The expansion of legalized gambling: Should state and local governments take the chance?
The economic crisis of the last three years has forced state and local governments to find new and appropriate ways to generate tax revenue and create new jobs. The legalization and expansion of gambling has been considered as a means to bridge budget deficits. But is it worth the risk?
The purpose of this thesis is to determine whether or not the expansion of gambling legalization is an appropriate means of generating tax revenue. After all, what is the proper role of government?
Those in favor of gambling legalization argue that it is a matter of personal choice. The fact that governments can benefit from this voluntary tax is merely an ancillary benefit of a harmless form of entertainment. Governments point to the staggering revenues generated from the industry in other states and wants the same for themselves.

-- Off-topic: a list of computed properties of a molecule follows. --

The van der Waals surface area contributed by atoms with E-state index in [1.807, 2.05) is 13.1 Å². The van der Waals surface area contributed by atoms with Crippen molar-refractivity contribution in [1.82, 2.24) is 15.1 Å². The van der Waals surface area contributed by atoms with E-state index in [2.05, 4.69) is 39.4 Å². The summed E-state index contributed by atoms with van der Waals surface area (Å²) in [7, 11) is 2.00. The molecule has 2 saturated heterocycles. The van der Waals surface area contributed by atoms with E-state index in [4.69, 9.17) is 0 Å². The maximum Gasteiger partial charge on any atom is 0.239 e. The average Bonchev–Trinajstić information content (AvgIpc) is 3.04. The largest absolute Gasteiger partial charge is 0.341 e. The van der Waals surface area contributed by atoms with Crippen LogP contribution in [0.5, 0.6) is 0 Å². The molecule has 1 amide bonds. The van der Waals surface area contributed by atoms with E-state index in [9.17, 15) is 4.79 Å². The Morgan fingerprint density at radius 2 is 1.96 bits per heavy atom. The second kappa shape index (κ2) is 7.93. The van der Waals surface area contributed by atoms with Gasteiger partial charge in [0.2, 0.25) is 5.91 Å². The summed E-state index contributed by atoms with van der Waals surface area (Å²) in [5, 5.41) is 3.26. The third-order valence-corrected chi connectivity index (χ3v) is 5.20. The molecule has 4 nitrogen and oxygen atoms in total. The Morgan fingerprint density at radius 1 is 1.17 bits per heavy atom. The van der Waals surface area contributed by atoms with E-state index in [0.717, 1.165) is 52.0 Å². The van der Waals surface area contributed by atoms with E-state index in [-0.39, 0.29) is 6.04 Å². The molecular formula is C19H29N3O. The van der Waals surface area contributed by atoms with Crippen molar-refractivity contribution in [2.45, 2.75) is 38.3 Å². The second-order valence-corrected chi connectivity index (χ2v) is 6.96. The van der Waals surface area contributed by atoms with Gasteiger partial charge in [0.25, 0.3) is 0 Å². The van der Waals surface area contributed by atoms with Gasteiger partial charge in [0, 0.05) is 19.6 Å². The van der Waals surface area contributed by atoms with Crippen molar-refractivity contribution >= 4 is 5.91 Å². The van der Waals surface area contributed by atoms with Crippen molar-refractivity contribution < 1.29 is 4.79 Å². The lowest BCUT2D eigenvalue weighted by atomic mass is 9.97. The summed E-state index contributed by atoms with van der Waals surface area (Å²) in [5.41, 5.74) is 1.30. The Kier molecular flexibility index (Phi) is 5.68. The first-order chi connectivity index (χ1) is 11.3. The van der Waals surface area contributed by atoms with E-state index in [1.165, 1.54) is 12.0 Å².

Opponents point to the increase in criminal elements surrounding the gambling industry and the social costs of pathological gambling. Is this the sort of business the government should be involved in?
The study will include a close look at both the costs and benefits of state lotteries, casino gaming, sports wagering and the racetracks. It will examine the impulse control disorder known as pathological gambling and weigh its effects on individuals and their families while considering the argument for personal responsibility.
In conclusion, it is my opinion that the widespread expansion of gambling creates too many risks and social costs that should preclude state and local governments from considering it as an appropriate form of tax revenue creation.